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Hello all,

I was recently pointed to a new free on-line reference website Memidex.com that I wanted to share. It seems to be a kind of meta-dictionary so that when you search a word, you get the beginning definitions and etymological information from a wide range of references, and hot links to the full definitions for each. I was pleased to see that under "Etymology References" Etymonline is often the top hit.

So far I've only used it occasionally, but I do find it a useful tool. I particularly like the idea of using it in schools as a way for teachers and students to be reminded about the principle that real scholars and scientists never rely on one reference to come to a conclusion. (By the way, see  this link for an interesting post on the nature of dictionaries.)

That key message is implicit in the nature of this tool. There would be no reason for such a tool unless different dictionaries provided differing information. Sometimes those differences will be differences of detail or scope, sometimes those differences will include accurate vs. inaccurate information. And in all cases it is the user who is left with the job of making judgements about what to glean from the variety of information presented. 

If classrooms add this to their on-line reference links (but don't ignore those good paper versions!), students will automatically be presented with multiple and varied reference information for the same word. It would be interesting for classrooms to start using this tool with the plan to collect evidence about which references seem to provide more useful and reliable data. If any classroom takes up that challenge, I'd love to hear about it!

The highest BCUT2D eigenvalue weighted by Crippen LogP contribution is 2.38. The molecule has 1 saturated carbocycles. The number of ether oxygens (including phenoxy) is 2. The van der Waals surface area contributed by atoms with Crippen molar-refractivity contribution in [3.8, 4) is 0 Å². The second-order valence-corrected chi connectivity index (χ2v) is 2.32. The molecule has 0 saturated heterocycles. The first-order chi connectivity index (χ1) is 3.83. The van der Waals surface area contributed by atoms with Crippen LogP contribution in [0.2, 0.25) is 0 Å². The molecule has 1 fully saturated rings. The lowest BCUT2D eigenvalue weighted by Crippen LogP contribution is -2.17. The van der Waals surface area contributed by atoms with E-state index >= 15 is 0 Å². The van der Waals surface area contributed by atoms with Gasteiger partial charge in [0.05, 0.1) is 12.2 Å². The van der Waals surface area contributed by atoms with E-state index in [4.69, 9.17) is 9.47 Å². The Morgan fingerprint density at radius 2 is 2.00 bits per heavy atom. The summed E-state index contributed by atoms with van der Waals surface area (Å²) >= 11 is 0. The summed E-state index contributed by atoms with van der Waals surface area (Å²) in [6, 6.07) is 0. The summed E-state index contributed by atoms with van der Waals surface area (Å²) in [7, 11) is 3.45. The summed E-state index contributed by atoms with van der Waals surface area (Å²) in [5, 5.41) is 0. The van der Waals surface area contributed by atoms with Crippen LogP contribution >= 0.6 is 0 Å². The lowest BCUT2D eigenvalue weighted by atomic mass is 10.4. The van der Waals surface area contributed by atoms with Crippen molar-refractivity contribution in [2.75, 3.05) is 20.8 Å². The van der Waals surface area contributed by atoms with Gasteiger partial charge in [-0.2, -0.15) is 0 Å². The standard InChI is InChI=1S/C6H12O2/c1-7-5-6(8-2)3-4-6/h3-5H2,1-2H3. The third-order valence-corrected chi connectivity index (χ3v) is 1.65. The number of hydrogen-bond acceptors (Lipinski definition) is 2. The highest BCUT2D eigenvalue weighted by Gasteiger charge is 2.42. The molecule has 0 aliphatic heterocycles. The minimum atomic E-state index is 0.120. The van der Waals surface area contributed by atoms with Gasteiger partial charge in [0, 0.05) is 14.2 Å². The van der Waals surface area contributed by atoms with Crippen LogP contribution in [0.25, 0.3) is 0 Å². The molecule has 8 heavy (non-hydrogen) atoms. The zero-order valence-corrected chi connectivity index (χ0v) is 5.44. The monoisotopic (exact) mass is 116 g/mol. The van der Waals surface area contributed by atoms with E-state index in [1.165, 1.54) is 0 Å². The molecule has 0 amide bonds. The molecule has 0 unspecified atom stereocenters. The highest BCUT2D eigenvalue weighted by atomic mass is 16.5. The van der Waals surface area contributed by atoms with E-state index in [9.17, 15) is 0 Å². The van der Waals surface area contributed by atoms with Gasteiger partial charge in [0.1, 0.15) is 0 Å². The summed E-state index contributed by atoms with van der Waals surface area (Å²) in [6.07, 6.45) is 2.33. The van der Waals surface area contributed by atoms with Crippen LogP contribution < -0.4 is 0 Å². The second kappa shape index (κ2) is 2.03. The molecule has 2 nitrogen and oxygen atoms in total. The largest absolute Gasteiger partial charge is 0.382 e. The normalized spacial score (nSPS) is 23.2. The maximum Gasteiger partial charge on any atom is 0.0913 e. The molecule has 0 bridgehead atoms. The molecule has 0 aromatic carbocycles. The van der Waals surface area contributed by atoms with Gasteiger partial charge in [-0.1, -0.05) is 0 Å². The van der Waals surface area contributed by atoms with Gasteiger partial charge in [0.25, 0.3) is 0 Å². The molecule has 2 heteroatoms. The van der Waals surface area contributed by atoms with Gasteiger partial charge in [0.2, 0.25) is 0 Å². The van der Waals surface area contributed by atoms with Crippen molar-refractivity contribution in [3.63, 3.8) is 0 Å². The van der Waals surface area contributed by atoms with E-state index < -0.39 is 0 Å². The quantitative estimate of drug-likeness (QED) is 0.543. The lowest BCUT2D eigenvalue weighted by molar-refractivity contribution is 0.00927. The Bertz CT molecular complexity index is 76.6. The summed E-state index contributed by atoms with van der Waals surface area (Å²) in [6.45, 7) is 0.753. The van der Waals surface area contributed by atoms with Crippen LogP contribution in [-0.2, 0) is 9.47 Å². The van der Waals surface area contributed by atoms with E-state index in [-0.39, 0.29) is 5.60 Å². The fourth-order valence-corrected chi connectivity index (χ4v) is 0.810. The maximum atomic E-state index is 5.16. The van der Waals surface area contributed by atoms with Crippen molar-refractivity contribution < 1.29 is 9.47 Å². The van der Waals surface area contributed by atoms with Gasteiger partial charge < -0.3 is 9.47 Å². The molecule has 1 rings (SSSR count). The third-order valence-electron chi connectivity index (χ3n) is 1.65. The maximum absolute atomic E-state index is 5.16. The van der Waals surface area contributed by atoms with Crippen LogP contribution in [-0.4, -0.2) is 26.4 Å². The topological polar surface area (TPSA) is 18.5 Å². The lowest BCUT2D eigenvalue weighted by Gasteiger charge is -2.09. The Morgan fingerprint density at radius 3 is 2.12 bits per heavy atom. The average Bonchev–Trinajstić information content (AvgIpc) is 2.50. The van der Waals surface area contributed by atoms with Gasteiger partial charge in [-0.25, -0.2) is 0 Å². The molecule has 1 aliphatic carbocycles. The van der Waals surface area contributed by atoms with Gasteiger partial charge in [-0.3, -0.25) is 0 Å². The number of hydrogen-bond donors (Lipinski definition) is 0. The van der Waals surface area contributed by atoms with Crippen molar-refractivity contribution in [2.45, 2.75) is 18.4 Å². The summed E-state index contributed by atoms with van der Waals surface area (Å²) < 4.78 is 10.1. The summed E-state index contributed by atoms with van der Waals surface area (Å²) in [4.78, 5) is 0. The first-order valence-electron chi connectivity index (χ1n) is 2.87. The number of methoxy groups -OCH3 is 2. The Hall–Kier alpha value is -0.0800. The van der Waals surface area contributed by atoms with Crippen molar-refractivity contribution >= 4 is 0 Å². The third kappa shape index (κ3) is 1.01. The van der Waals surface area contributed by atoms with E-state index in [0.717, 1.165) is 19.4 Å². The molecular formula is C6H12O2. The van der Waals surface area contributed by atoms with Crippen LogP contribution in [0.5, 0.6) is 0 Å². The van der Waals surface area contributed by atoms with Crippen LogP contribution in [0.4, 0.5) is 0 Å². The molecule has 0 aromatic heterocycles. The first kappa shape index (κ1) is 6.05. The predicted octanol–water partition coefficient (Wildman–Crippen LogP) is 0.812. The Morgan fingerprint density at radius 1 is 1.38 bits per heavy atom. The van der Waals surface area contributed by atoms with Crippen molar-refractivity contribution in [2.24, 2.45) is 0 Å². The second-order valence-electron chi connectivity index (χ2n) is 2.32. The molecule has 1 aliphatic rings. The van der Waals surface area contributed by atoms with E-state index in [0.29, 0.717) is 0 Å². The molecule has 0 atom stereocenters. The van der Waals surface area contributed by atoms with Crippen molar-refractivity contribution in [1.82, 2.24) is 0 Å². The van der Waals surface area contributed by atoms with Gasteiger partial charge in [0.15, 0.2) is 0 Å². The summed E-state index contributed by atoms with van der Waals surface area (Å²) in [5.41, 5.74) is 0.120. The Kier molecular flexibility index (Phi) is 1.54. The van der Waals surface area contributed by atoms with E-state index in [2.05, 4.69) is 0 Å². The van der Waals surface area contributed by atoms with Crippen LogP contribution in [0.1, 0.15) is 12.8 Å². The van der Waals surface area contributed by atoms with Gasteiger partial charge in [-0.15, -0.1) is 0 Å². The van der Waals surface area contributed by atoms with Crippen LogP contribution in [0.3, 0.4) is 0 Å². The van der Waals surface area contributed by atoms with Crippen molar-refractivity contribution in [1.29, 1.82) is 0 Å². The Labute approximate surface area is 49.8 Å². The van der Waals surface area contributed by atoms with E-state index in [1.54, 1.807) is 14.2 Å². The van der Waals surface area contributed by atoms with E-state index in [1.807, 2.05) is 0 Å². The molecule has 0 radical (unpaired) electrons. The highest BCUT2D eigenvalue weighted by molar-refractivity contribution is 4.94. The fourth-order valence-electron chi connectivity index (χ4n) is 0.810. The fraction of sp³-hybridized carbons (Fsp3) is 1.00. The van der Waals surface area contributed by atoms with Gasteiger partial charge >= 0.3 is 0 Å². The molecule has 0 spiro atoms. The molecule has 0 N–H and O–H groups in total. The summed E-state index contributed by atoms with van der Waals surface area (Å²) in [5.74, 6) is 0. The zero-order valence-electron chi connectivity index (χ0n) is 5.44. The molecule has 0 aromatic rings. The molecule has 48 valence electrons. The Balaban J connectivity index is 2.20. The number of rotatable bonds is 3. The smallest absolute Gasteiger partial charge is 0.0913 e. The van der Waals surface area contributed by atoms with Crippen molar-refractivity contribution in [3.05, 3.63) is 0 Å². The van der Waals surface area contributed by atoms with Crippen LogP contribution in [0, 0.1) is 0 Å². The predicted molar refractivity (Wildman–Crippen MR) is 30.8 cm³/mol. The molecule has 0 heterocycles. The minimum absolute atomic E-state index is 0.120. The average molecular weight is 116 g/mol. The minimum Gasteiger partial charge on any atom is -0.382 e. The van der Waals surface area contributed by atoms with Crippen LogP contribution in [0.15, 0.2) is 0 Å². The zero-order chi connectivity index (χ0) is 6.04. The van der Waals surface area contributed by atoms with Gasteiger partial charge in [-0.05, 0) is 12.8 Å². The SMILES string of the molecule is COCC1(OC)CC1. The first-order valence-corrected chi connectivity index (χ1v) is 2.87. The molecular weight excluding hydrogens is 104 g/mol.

An important caveat! 

This tool does have an important flaw which reinforces the fact that even a meta-dictionary is just one source and not to be relied on by itself. For some unknown reason Memidex dos not support searchers for affixes. I find this odd as references that it draws on certainly do. I often asked if I have a list of affixes that I can provide teachers to help them when they hit a word sum that suggests an affix that they do not recognize. I point out that they already have such a "list" if they have a good dictionary. So teachers that suggest the use of this tool in their class need to be aware and they should inform their students that if they are investigating for affixes, they must go elsewhere.

If people to make use of this tool, do let me know of strengths and weaknesses. I'm curious how you find it. 

Cheers,

Pete